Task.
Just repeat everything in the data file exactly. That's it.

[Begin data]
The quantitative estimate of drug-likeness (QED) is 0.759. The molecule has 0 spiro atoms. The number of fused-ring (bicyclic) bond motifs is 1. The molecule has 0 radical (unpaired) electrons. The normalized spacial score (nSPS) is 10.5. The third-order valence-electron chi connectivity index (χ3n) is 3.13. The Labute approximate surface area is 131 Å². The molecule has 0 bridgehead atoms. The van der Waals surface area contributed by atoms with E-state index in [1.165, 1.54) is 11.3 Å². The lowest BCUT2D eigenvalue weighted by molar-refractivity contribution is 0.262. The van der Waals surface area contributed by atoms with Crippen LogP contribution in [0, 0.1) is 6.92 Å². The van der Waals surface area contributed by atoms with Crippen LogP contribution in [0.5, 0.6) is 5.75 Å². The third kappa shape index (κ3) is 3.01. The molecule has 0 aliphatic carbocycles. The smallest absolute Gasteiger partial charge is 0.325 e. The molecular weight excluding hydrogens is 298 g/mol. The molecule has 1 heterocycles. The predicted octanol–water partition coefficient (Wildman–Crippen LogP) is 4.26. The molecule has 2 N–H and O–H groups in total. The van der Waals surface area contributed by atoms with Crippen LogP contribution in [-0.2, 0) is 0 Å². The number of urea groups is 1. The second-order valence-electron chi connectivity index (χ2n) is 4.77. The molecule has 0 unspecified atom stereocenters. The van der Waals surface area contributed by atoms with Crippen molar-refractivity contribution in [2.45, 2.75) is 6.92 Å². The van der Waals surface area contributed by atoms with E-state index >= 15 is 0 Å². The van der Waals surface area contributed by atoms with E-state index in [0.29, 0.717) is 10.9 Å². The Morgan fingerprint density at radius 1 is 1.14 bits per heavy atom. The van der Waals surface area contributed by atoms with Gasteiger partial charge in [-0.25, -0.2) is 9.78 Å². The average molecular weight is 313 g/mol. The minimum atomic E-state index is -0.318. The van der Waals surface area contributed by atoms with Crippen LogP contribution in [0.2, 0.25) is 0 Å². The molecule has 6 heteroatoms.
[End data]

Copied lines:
The quantitative estimate of drug-likeness (QED) is 0.759. The molecule has 0 spiro atoms. The number of fused-ring (bicyclic) bond motifs is 1. The molecule has 0 radical (unpaired) electrons. The normalized spacial score (nSPS) is 10.5. The third-order valence-electron chi connectivity index (χ3n) is 3.13. The Labute approximate surface area is 131 Å². The molecule has 0 bridgehead atoms. The van der Waals surface area contributed by atoms with E-state index in [1.165, 1.54) is 11.3 Å². The lowest BCUT2D eigenvalue weighted by molar-refractivity contribution is 0.262. The van der Waals surface area contributed by atoms with Crippen LogP contribution in [0, 0.1) is 6.92 Å². The van der Waals surface area contributed by atoms with Crippen LogP contribution in [0.5, 0.6) is 5.75 Å². The third kappa shape index (κ3) is 3.01. The molecule has 0 aliphatic carbocycles. The smallest absolute Gasteiger partial charge is 0.325 e. The molecular weight excluding hydrogens is 298 g/mol. The molecule has 1 heterocycles. The predicted octanol–water partition coefficient (Wildman–Crippen LogP) is 4.26. The molecule has 2 N–H and O–H groups in total. The van der Waals surface area contributed by atoms with Crippen LogP contribution in [-0.2, 0) is 0 Å². The number of urea groups is 1. The second-order valence-electron chi connectivity index (χ2n) is 4.77. The molecule has 0 unspecified atom stereocenters. The van der Waals surface area contributed by atoms with Crippen molar-refractivity contribution in [2.45, 2.75) is 6.92 Å². The van der Waals surface area contributed by atoms with E-state index >= 15 is 0 Å². The van der Waals surface area contributed by atoms with E-state index in [0.29, 0.717) is 10.9 Å². The Morgan fingerprint density at radius 1 is 1.14 bits per heavy atom. The van der Waals surface area contributed by atoms with Gasteiger partial charge in [-0.25, -0.2) is 9.78 Å². The average molecular weight is 313 g/mol. The minimum atomic E-state index is -0.318. The van der Waals surface area contributed by atoms with Crippen LogP contribution in [0.2, 0.25) is 0 Å². The molecule has 6 heteroatoms.